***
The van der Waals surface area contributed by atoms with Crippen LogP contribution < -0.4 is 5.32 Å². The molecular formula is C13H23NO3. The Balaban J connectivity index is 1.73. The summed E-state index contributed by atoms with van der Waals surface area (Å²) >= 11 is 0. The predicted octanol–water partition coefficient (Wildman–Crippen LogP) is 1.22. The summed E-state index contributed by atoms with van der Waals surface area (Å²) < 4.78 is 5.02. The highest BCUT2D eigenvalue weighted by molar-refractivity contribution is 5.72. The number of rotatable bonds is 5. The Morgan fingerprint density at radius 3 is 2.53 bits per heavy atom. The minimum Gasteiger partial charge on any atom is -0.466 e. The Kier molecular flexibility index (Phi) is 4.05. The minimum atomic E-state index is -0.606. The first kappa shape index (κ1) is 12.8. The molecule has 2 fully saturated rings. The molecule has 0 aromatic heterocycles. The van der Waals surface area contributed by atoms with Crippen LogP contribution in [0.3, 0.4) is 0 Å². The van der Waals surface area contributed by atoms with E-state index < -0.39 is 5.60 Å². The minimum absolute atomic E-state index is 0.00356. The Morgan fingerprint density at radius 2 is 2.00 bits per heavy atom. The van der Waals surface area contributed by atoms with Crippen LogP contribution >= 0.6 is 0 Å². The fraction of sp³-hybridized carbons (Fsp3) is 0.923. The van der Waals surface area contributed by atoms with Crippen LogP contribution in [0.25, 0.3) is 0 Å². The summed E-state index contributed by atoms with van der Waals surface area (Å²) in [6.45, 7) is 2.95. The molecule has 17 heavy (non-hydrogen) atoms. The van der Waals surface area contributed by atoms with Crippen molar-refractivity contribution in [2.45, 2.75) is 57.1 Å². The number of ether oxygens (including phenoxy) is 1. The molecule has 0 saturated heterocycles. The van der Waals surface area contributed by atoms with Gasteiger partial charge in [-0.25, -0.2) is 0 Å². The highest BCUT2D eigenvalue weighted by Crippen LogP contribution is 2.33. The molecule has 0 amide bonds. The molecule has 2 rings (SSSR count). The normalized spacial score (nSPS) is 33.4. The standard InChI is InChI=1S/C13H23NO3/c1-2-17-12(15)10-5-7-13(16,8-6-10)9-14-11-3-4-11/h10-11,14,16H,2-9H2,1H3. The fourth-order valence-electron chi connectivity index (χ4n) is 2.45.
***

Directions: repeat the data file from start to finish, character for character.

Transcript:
The van der Waals surface area contributed by atoms with Crippen LogP contribution < -0.4 is 5.32 Å². The molecular formula is C13H23NO3. The Balaban J connectivity index is 1.73. The summed E-state index contributed by atoms with van der Waals surface area (Å²) >= 11 is 0. The predicted octanol–water partition coefficient (Wildman–Crippen LogP) is 1.22. The summed E-state index contributed by atoms with van der Waals surface area (Å²) < 4.78 is 5.02. The highest BCUT2D eigenvalue weighted by molar-refractivity contribution is 5.72. The number of rotatable bonds is 5. The Morgan fingerprint density at radius 3 is 2.53 bits per heavy atom. The minimum Gasteiger partial charge on any atom is -0.466 e. The Kier molecular flexibility index (Phi) is 4.05. The minimum atomic E-state index is -0.606. The first kappa shape index (κ1) is 12.8. The molecule has 2 fully saturated rings. The molecule has 0 aromatic heterocycles. The van der Waals surface area contributed by atoms with Crippen LogP contribution in [0.3, 0.4) is 0 Å². The van der Waals surface area contributed by atoms with E-state index < -0.39 is 5.60 Å². The minimum absolute atomic E-state index is 0.00356. The Morgan fingerprint density at radius 2 is 2.00 bits per heavy atom. The van der Waals surface area contributed by atoms with Crippen LogP contribution >= 0.6 is 0 Å². The fraction of sp³-hybridized carbons (Fsp3) is 0.923. The van der Waals surface area contributed by atoms with Crippen LogP contribution in [0.25, 0.3) is 0 Å². The summed E-state index contributed by atoms with van der Waals surface area (Å²) in [6.45, 7) is 2.95. The molecule has 17 heavy (non-hydrogen) atoms. The van der Waals surface area contributed by atoms with Crippen molar-refractivity contribution in [2.45, 2.75) is 57.1 Å². The number of ether oxygens (including phenoxy) is 1. The molecule has 0 saturated heterocycles. The van der Waals surface area contributed by atoms with Gasteiger partial charge in [-0.25, -0.2) is 0 Å². The highest BCUT2D eigenvalue weighted by Crippen LogP contribution is 2.33. The molecule has 0 amide bonds. The molecule has 2 rings (SSSR count). The normalized spacial score (nSPS) is 33.4. The standard InChI is InChI=1S/C13H23NO3/c1-2-17-12(15)10-5-7-13(16,8-6-10)9-14-11-3-4-11/h10-11,14,16H,2-9H2,1H3. The fourth-order valence-electron chi connectivity index (χ4n) is 2.45.